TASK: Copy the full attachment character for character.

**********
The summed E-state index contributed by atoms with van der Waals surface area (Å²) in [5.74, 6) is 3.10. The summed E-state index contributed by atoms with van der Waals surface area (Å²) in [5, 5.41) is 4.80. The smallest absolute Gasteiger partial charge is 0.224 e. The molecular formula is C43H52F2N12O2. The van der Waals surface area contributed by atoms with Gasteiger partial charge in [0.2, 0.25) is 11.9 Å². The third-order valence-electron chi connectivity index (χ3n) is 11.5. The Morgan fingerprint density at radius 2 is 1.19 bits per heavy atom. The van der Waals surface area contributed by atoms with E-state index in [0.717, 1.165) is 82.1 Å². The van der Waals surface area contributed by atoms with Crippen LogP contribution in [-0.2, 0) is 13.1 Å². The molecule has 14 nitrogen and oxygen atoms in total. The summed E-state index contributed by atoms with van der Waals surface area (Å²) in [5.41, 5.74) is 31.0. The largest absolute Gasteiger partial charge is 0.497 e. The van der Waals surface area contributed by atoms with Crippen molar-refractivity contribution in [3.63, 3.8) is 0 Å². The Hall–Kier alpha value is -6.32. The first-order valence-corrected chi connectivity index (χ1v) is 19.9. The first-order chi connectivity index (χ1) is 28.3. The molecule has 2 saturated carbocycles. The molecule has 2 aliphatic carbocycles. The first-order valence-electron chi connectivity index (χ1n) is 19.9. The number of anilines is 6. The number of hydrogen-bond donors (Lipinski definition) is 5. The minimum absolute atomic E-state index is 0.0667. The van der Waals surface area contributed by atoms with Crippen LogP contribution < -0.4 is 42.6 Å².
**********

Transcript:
The summed E-state index contributed by atoms with van der Waals surface area (Å²) in [5.74, 6) is 3.10. The summed E-state index contributed by atoms with van der Waals surface area (Å²) in [5, 5.41) is 4.80. The smallest absolute Gasteiger partial charge is 0.224 e. The molecular formula is C43H52F2N12O2. The van der Waals surface area contributed by atoms with Gasteiger partial charge in [0.2, 0.25) is 11.9 Å². The third-order valence-electron chi connectivity index (χ3n) is 11.5. The Morgan fingerprint density at radius 2 is 1.19 bits per heavy atom. The van der Waals surface area contributed by atoms with E-state index in [0.717, 1.165) is 82.1 Å². The van der Waals surface area contributed by atoms with Crippen LogP contribution in [-0.2, 0) is 13.1 Å². The molecule has 14 nitrogen and oxygen atoms in total. The summed E-state index contributed by atoms with van der Waals surface area (Å²) in [5.41, 5.74) is 31.0. The largest absolute Gasteiger partial charge is 0.497 e. The van der Waals surface area contributed by atoms with Crippen molar-refractivity contribution in [3.63, 3.8) is 0 Å². The Hall–Kier alpha value is -6.32. The first-order valence-corrected chi connectivity index (χ1v) is 19.9. The first-order chi connectivity index (χ1) is 28.3. The molecule has 2 saturated carbocycles. The molecule has 2 aliphatic carbocycles. The first-order valence-electron chi connectivity index (χ1n) is 19.9. The number of anilines is 6. The number of hydrogen-bond donors (Lipinski definition) is 5. The minimum absolute atomic E-state index is 0.0667. The van der Waals surface area contributed by atoms with Crippen LogP contribution < -0.4 is 42.6 Å².